January 27, 2003
CHAPEL HILL It wouldn't have been fair to expect much smooth sailing for a UNC team that, as fans are reminded frequently, ranks as the youngest team (out of 327) in Division I college basketball. Anyone with five freshmen and three sophomores among the top eight players can be expected to endure some significant growing pains along the way. Third-year coach Matt Doherty and his players still have some things to work out behind the scenes. That remains a work-in-progress, regardless of how many UNC protectionists insist otherwise. (A recent, well-done article in the Raleigh News & Observer was balanced but conservative in illuminating the issues, and any UNC fan who attacked writer Barry Svrluga should have thanked him instead.) Everyone also knew the true freshmen even prep All-Americans Raymond Felton, Sean May and Rashad McCants would take a while to adjust to the college game. Inevitably, the Heels would encounter the challenges that face all teams with inadequate depth and experience.
So, when UNC (11-7, 2-3 ACC) lost back-to-back conference games to Maryland (81-66 at home) and N.C. State (86-77 on the road) in late January, there was no reason to panic. Felton and McCants were showing flashes of brilliance with increasing regularity, the whole team was exhibiting lots of heart and persistence even in defeat, and most of the losses came with May (expected back in late February) sidelined with a foot injury. Thanks to a strong schedule and earlier victories over Kansas, Stanford and Connecticut, the Tar Heels remained in the top 30 in most RPI estimates despite their so-so record, and anything in the top 40 generally is considered pretty solid ground by the NCAA selection committee.
Nevertheless, two issues loomed as potential potholes for Carolina entering February. One was the schedule, which set up in a way that could threaten the Heels' fragile confidence to a scary degree. The other was the team's three sophomores, who were expected to be rare sources of stability for the program but instead have failed to produce on the court.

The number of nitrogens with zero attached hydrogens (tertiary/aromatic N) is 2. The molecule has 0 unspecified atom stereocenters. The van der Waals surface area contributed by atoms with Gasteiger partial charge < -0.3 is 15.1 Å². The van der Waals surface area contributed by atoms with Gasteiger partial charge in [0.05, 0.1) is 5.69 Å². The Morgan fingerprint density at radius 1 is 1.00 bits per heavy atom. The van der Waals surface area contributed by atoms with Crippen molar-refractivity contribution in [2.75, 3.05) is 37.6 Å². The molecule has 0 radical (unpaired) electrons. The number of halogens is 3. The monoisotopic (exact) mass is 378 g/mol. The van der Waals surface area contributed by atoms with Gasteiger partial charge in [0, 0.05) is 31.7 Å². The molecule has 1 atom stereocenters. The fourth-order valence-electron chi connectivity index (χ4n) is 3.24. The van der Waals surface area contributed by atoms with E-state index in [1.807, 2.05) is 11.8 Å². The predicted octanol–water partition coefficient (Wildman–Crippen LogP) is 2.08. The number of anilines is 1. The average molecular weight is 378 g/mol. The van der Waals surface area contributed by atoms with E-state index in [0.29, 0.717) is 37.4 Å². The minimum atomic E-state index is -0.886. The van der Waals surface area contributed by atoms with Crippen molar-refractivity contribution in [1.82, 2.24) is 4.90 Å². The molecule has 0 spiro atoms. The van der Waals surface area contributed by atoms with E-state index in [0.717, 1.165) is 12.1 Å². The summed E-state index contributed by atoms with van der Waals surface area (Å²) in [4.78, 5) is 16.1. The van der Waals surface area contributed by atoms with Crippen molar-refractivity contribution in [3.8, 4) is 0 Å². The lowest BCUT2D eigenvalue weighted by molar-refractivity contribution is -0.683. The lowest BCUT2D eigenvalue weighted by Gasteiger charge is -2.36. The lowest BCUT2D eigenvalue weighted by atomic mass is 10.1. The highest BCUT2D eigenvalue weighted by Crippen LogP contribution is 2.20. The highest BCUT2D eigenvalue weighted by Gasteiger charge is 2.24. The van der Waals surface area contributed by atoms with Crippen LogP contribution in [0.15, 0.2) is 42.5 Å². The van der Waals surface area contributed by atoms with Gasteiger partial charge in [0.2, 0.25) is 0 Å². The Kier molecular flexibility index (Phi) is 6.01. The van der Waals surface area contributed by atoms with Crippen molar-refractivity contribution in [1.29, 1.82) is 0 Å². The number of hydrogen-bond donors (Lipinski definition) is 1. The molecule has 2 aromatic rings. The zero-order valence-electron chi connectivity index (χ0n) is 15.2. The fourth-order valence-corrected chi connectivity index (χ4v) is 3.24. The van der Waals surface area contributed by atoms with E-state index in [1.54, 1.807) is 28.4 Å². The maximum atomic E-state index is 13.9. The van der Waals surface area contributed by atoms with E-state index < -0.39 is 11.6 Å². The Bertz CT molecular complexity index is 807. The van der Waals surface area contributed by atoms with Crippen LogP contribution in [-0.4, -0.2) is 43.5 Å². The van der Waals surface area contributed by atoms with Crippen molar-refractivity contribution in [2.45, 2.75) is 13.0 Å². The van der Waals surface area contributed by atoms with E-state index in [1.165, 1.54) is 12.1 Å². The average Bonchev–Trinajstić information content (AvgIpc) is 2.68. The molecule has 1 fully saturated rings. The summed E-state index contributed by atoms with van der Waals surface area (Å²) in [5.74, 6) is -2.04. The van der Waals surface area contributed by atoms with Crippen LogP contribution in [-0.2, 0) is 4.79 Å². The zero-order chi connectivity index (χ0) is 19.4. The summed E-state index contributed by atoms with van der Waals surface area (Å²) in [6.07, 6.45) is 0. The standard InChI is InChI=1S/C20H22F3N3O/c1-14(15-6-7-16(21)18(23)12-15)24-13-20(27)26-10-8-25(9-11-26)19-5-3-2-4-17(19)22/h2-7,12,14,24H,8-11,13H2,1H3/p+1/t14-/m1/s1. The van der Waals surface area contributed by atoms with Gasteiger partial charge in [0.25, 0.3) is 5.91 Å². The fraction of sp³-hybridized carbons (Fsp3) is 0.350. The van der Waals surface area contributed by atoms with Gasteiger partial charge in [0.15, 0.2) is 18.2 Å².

The immediate schedule was set to unfold this way: at Georgia Tech (Jan. 29), Wake Forest (Feb. 2), at Duke (Feb. 5). UNC was likely to be the underdog in all three games; unless Felton and McCants get a lot more help, it's easy to envision the Heels finishing an ugly 2-6 (and being 11-10 overall) after their first trip through ACC play. If it happens that way, the burden will fall on Doherty to keep the team together. Even if the Heels manage a 1-2 record in those games, 3-5 and 12-9 aren't usually numbers that build confidence.
This Carolina team has been impressive in its ability to hang tough under difficult circumstances, and that quality is likely to be challenged again soon. If the Heels can hold things together through the game at Duke, they'll have a chance to build some momentum. The subsequent four games on the schedule are Florida State (Feb. 8), Virginia (Feb. 12), at Clemson (Feb. 15) and North Carolina A&T (Feb. 18). Even those first three aren't likely to come easily for UNC, which has absolutely no interior game offensively or defensively and relies heavily on its up-and-down perimeter shooting. The Heels clearly will have to be in a healthy, positive state of mind to have a chance to win them all.
Sophomores Mostly Disappointing
In theory, on this UNC team at least, the first place to turn for on-court leadership was the sophomore class. Felton, May and McCants all have some impressive natural qualities that have helped in this regard, but they're still freshmen. Will Johnson and Jonathan Holmes are hard-working, well-liked seniors, but they rarely play extended minutes.
The answer, then, was supposed to come from the closest thing the Tar Heels had to proven, experienced players entering the 2002-03 season: sophomores Jackie Manuel, Melvin Scott and Jawad Williams. What they couldn't provide in the form of leadership, they were expected to provide in the form of consistent performance.